How can I bathe and keep myself clean?

Good hygiene is important for pain and comfort reasons, but it's also needed for wound healing and infection prevention.

  • It is important to keep your perineum very clean. This is the area between the vagina and rectum. It can be swollen and painful after stretching to allow the baby to be born.
  • Each time you use the bathroom or change your pad, wash your hands both before and after. Be sure to remove the dirty pad and replace a clean pad, from front to back.  
  • It is helpful to use a squirt bottle to wash off after going to the bathroom. You can squirt yourself with warm water from front to back. Gently pat dry with clean toilet paper or clean wipes.
  • Change the sanitary pad after every void or bowel movement or at least 4x a day. Both lochia and feces are a medium for bacteria.
  • If you have delivered vaginally, soaking in a bath tub can also help with cleaning and wound healing.  Be sure to clean the bathtub well before doing this.
  • Use only sanitary pads to absorb the bleeding. Do not use tampons for the first six weeks, as they can lead to infection.

Your body will begin to pass the blood and mucous built up in your uterus. This flow is called lochia, and it will last about 4-6 weeks. Lochia should have a smell like fresh blood or mucous. The amount may increase slightly when you first get out of bed or standing up after lying down for a period of time, or when you breastfeed.

  • For the first 2-3 days, the lochia is dark red and made up of blood and some small clots.
  • From day 3-10 the fluid is pink or light brown.
  • By about 2 weeks, the discharge will turn to a yellowish-white mucous that can last for another two to eight weeks.

How should I care for my...

Episiotomy

  • Your health care provider may have made a surgical incision, an episiotomy, to enlarge the vaginal opening.
  • Good hygiene is important. Follow the care for keeping your perineum clean.
  • If your health care provider placed stitches, they will dissolve over time. Be careful the water is not extremely hot as this could dissolve the stitches too early.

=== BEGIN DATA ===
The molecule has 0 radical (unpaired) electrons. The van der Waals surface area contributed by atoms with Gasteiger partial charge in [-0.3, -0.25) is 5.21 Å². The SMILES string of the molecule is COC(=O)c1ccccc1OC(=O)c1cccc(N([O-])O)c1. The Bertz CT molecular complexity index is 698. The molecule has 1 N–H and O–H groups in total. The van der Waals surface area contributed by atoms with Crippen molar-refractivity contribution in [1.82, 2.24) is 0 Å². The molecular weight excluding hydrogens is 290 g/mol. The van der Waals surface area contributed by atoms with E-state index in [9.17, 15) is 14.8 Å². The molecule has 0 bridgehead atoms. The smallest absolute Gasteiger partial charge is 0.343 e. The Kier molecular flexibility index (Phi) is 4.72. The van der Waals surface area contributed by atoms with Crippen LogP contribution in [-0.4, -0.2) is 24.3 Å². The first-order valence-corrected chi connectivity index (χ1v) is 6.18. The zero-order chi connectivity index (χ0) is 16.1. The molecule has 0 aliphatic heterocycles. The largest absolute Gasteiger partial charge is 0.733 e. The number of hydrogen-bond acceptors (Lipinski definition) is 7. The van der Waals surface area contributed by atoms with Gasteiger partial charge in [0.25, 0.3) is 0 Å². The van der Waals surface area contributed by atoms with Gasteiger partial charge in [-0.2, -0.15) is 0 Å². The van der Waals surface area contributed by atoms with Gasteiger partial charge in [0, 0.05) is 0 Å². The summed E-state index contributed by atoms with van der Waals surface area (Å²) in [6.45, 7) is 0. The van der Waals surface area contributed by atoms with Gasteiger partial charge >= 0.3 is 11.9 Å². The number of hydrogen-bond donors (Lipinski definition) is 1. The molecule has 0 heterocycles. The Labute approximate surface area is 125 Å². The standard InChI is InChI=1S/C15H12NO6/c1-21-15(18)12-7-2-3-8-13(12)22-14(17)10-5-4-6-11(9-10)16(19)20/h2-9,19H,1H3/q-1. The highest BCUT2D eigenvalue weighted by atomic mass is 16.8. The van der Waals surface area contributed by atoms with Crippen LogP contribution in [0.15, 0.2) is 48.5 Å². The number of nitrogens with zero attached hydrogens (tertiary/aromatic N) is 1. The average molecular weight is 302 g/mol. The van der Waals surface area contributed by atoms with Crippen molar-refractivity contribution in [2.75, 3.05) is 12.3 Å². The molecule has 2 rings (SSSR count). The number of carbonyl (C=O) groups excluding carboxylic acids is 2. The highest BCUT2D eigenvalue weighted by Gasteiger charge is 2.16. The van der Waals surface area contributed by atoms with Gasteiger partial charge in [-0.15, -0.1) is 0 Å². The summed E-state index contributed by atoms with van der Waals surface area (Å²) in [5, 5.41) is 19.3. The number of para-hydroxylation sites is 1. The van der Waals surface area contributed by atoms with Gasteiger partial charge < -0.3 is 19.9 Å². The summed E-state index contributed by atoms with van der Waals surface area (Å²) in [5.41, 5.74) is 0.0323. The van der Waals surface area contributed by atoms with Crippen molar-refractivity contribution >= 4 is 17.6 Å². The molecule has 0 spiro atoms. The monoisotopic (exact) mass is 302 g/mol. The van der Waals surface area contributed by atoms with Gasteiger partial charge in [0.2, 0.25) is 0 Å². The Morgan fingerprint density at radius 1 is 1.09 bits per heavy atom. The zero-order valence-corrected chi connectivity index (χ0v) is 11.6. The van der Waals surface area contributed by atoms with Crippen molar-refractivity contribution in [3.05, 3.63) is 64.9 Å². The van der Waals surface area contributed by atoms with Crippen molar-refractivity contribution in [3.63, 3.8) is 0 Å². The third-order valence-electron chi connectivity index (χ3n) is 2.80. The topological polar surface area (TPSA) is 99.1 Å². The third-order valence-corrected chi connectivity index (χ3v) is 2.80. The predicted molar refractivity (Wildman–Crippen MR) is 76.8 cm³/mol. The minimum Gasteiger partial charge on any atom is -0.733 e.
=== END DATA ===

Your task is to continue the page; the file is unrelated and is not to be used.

• Your health care provider may have ordered a spray or ointment that can relieve pain. Follow the provided instructions carefully. Most can be used 3-4x a day. There are also small pads containing witch hazel that can be placed on the sanitary pad are also comforting.
  • The use of an air ring or donut cushion is not recommended.

Incisional care

  • It is important to keep the incision clean and dry. You can take sponge baths or showers. Drip plain or soapy water over the incision and dry gently with a clean towel.
  • Your incision may itch as it heals. Be careful not to scratch it.
  • If staples are present, they are normally removed around day 3-6. Tiny papers called steri-strips, are often applied after the staples are removed. These will begin to come off or can be peeled off by day 5-14. Your physician may give you more information about the care of steri-strips.
  • Your internal stitches will dissolve on their own.
  • Your health care provider will give you instructions for wound care and when it is okay to shower.
  • As you heal, you will need to make sure your incision is healing normally. Contact your health care provider if you have a fever or if the incision becomes red, swollen, oozes pus, or separates.

Hemorrhoid care

  • These may have developed during pregnancy and increased in size during labor. 
  • Pressure associated with hemorrhoids may be very painful and uncomfortable. This may be noticed when sitting, walking and with bowel movements.
  • Good hygiene is important. Follow the care for keeping your perineum clean.
  • Make sure you clean your rectal area as well.
  • Take pain medicine as needed after cleaning yourself or soaking in the bathtub. Apply topical pain medicine. Follow the provided instructions carefully.
  • It will be important to prevent constipation. Eating a high fiber diet, drinking plenty of fluids, and keeping your pain at a comfortable level can help with this. Call your health care provider if constipation becomes a problem. 

References

AWHONN.  (2006).  The Compendium of Postpartum Care, 2nd Edition. Philadelphia, PA:  Medical Broadcasting Company.

Riley, L.  (2006).  You & Your Baby:  Pregnancy.  Des Moines, IA:  Meredith Corporation.